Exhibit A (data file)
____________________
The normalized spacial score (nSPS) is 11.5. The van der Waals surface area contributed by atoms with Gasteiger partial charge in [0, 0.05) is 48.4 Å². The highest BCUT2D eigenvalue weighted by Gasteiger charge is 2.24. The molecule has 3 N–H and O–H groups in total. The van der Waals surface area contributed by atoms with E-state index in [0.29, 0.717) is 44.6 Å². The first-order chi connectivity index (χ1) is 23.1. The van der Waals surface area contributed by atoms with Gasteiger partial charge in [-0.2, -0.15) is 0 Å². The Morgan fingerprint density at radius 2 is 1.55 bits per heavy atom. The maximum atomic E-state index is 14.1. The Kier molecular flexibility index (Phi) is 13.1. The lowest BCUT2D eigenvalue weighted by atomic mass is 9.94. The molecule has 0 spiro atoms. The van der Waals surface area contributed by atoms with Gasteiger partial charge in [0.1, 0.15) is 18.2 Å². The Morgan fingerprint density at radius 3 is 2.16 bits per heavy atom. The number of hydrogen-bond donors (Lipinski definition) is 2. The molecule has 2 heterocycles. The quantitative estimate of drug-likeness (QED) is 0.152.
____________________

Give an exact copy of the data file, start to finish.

The normalized spacial score (nSPS) is 11.5. The van der Waals surface area contributed by atoms with Gasteiger partial charge in [0, 0.05) is 48.4 Å². The highest BCUT2D eigenvalue weighted by Gasteiger charge is 2.24. The molecule has 3 N–H and O–H groups in total. The van der Waals surface area contributed by atoms with E-state index in [0.29, 0.717) is 44.6 Å². The first-order chi connectivity index (χ1) is 23.1. The van der Waals surface area contributed by atoms with Gasteiger partial charge in [-0.2, -0.15) is 0 Å². The Morgan fingerprint density at radius 2 is 1.55 bits per heavy atom. The maximum atomic E-state index is 14.1. The Kier molecular flexibility index (Phi) is 13.1. The lowest BCUT2D eigenvalue weighted by atomic mass is 9.94. The molecule has 0 spiro atoms. The van der Waals surface area contributed by atoms with Gasteiger partial charge in [0.1, 0.15) is 18.2 Å². The Morgan fingerprint density at radius 3 is 2.16 bits per heavy atom. The number of hydrogen-bond donors (Lipinski definition) is 2. The molecule has 2 heterocycles. The quantitative estimate of drug-likeness (QED) is 0.152.